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More than 6.8 million people worldwide are estimated to be living with inflammatory bowel disease (IBD). IBD is believed to be the result of a malfunctioning immune system, which results in an inappropriate immune response that attacks the lining of the intestines.
There is no cure and no exact cause, though researchers continue to look at how genes, the microbiome and environmental factors play a role in this chronic disease. Dr. Amanda Johnson, a Mayo Clinic gastroenterologist, helps us better understand IBD and whether diet can help.
IBD is a broad term for chronic inflammation of your digestive tract. Two types are Crohn's disease and ulcerative colitis.
"Ulcerative colitis really tends to only involve the colon and be more of a superficial type inflammation; whereas Crohn's disease can impact anything in the intestine, essentially, from the mouth all the way down to the anus," says Dr. Johnson.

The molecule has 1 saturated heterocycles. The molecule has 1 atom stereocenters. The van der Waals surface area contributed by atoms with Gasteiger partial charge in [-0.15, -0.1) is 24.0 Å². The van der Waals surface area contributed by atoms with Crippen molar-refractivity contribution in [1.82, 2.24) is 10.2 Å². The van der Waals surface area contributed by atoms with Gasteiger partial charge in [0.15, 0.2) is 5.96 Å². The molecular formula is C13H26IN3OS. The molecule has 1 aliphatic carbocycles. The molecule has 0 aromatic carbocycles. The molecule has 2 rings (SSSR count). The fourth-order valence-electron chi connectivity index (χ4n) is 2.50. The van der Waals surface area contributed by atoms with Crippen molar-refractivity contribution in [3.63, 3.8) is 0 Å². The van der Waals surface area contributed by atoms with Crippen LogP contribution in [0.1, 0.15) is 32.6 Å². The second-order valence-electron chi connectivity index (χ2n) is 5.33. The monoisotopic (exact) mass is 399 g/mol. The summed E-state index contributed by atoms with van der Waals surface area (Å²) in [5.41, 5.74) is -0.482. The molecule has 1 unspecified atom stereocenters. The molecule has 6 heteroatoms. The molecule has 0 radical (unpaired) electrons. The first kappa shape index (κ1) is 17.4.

She says diet alone does not cause IBD. While some foods may reduce symptoms, there is no one proven diet to control inflammation.
"The right diet is probably different for each individual, based on the type of IBD that they have, the location of their disease, whether they've had surgeries or other complications," says Dr. Johnson.
Focus on fresh fruits and vegetables, and whole grains. Avoid ultra-processed foods, added sugars, and animal fats. And drink plenty of fluid to stay hydrated.
Diet does not replace medical treatment. Dr. Johnson says there are effective treatment options, so it is important to work with your health care provider.
"The tenant of therapy we have are immune-suppressing-type therapies that try to target that inappropriate response to the intestines and then calm down that inflammation within the gut," she says.